Another alternative embodiment of the valve is shown in FIG. 11. In this embodiment, the armature member 82b is shortened in length. The armature preferably extends at least beyond the end of the outer member in order to complete the magnetic flux circuit. Notches in the base of the armature member are not necessary in this embodiment.

In this embodiment, the flat disc member is eliminated. In its place, the restriction or orifice 75b is extended within the armature 82b. This places the armature seat member 96b within the inside of the armature member 82b. The seal between the end portion 84 of the armature 82b and the orifice 75b is sufficient to prevent leakage of fluid from the second conduit member into the fluid chamber when the armature is in the rest position against the armature seat 96b. The prevention of leakage provides the zero bias feature of the present invention. The extension of the armature seat into the armature need not include the orifice. That is, the armature seat can be extended while the orifice is maintained at a location near the port 14.

In all three embodiments, the flat top portion 84 of the armature 82 acts against the opening in the lower face 50 of the non-magnetic seat member 44. The armature acts at various positions between and including a fully closed position, in which the armature is seated against the non-magnetic seat 44, and a fully open position, in which the armature 82 is at its lowest possible position in the cylindrical chamber 58 and resting against the armature seat 96. The opening of the armature by its movement in the vertically downward direction allows fluid flow through the fluid passage 26 and non-magnetic seat 44 and around the outside of the wall member 86 of the armature through cylindrical chamber 58 and into the fluid chamber 74. The downward movement of the armature thus creates a fluid opening defined between the lower face 50 of the non-magnetic seat and the flat top portion 84 of the armature. Fluid in the fluid chamber 74 is accessed by the first and second conduits 70, 72.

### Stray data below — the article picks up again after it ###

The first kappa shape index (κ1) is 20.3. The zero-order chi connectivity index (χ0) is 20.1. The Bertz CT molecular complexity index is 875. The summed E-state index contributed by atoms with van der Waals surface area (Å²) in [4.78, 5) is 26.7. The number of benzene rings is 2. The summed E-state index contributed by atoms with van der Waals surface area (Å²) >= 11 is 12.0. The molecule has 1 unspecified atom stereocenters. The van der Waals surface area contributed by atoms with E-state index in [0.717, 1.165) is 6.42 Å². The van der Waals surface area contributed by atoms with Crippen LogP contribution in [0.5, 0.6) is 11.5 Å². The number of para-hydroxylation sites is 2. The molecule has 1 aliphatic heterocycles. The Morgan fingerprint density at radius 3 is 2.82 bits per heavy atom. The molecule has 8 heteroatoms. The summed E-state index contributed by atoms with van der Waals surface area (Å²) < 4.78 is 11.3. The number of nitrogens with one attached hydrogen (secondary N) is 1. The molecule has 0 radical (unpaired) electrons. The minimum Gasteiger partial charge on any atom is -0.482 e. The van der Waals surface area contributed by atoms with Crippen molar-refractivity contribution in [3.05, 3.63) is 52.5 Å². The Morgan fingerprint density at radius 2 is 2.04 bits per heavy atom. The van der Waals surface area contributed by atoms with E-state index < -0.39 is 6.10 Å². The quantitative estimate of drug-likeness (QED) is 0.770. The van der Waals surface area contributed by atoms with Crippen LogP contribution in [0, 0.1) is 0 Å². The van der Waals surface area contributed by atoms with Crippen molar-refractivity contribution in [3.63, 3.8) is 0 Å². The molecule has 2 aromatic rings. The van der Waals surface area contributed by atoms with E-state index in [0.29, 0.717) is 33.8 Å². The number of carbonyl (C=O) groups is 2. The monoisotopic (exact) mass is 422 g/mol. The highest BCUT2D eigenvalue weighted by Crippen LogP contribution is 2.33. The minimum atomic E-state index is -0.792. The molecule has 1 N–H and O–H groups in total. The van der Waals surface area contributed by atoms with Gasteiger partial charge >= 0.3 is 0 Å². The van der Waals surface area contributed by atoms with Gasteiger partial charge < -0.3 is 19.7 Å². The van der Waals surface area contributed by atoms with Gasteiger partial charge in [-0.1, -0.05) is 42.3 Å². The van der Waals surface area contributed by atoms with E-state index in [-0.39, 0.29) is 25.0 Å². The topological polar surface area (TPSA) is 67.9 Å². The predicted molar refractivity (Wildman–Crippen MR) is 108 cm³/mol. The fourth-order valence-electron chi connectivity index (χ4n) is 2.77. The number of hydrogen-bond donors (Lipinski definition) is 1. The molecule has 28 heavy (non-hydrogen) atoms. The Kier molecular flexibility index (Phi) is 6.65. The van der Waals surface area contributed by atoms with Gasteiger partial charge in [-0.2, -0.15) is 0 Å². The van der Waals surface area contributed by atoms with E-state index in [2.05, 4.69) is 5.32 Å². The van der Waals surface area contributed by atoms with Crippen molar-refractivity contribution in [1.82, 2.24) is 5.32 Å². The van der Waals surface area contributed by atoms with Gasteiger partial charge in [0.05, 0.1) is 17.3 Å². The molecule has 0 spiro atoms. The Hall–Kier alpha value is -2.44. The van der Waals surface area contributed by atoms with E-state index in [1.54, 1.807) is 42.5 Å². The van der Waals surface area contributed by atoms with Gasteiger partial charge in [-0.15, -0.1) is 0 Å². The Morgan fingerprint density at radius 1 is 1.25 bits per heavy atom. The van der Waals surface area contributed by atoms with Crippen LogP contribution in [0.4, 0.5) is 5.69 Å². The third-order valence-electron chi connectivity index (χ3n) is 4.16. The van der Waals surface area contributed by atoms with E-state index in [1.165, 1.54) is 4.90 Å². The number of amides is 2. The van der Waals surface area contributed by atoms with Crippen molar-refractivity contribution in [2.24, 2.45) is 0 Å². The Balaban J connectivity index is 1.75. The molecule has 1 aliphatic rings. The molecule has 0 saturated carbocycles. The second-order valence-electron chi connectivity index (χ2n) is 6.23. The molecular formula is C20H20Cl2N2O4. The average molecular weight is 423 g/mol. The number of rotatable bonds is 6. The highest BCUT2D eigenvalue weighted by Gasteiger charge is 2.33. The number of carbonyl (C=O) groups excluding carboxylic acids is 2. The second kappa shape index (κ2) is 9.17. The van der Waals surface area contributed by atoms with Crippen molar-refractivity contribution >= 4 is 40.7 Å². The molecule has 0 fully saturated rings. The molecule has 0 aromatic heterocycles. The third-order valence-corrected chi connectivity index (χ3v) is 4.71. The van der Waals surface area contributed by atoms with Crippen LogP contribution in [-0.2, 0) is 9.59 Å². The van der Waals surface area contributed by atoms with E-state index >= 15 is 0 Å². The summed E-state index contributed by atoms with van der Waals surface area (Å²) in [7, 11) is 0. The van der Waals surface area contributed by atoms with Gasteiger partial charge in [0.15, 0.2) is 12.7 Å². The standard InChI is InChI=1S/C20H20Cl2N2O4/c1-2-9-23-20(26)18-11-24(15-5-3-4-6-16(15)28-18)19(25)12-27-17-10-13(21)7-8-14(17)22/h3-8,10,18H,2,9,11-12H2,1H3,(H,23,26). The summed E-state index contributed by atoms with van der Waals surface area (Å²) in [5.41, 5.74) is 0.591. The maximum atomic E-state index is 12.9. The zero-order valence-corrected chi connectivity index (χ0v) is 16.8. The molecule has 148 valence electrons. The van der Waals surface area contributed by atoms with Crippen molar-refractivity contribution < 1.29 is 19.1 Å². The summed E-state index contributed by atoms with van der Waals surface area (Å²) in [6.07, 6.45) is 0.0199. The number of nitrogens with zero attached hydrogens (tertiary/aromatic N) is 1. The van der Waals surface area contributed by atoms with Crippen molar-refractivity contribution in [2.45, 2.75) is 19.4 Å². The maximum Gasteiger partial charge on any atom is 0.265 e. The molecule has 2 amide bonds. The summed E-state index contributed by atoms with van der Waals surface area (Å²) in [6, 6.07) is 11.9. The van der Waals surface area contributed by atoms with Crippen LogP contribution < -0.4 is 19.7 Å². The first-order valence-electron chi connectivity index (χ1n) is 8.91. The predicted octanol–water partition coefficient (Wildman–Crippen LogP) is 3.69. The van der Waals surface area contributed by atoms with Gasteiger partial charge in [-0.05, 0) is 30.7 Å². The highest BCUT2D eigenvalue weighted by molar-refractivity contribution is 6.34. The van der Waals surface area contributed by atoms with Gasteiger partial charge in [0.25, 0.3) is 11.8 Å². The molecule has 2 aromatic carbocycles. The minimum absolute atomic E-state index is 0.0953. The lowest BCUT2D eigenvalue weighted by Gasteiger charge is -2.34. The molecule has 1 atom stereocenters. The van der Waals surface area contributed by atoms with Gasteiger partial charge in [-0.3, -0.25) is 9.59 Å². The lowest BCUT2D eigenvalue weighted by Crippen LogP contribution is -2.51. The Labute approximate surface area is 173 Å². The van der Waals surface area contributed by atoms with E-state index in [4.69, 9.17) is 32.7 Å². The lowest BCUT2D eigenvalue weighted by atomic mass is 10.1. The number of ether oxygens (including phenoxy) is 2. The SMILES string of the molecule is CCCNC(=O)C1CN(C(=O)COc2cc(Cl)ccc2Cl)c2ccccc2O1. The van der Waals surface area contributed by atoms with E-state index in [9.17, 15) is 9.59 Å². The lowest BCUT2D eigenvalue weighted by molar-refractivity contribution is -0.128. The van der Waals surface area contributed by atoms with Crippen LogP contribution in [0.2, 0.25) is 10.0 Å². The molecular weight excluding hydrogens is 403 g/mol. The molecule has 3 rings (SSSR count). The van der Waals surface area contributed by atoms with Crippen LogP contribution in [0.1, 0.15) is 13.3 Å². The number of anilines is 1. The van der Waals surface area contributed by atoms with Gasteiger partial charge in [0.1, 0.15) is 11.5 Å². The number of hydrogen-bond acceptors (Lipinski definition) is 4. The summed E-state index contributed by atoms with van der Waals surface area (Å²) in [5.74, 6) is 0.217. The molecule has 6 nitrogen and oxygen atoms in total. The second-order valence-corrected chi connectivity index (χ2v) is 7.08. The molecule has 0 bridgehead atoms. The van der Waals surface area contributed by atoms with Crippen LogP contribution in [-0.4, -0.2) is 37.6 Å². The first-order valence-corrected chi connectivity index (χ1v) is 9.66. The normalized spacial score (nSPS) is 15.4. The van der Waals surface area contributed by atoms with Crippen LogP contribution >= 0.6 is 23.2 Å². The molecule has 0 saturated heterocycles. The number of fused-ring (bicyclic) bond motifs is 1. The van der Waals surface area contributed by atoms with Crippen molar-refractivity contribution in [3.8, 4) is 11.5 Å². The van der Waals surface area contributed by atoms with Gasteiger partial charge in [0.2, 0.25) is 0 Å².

The cross sectional diameter of the fluid passage 26 is preferably on the order of 0.100 inch. The cross sectional inner diameter of the non-magnetic seat member is preferably on the order of 0.200 inch. These diameters are substantially larger than the cross sectional diameter of the orifice 75 which is preferably on the order of 0.020 inch.

As described above, the non-magnetic seat member 44 is preferably located near the center of the vertical axis of the electric winding 54 which is near the point of highest flux density of the winding. The armature is therefore also located near this same point of high flux density. The wall portion of the armature preferably extends down from this center point in order to complete the flux circuit. That length is at least to the point of the bottom 22 of the outer member 18.

The center member 24 is slidable within the cylindrical chamber 58. Translation of the center member in the vertical direction is effective to alter the distance of an air gap between the underside of the bottom portion 36 of the center member and the top flat portion 84 of the armature. Alteration of this air gap distance changes the reluctance of the magnetic flux circuit of the center member, armature and outer member. The center member can be retained in its translated position by the ribs 47 and 48 which are in interference fit with the inside of the bobbin 56. Access to the center member is possible through removable cap 78. Once the proper location of the center member is attained, the center member may be secured in place by any means known in the art such as welding or the use of an encapsulate.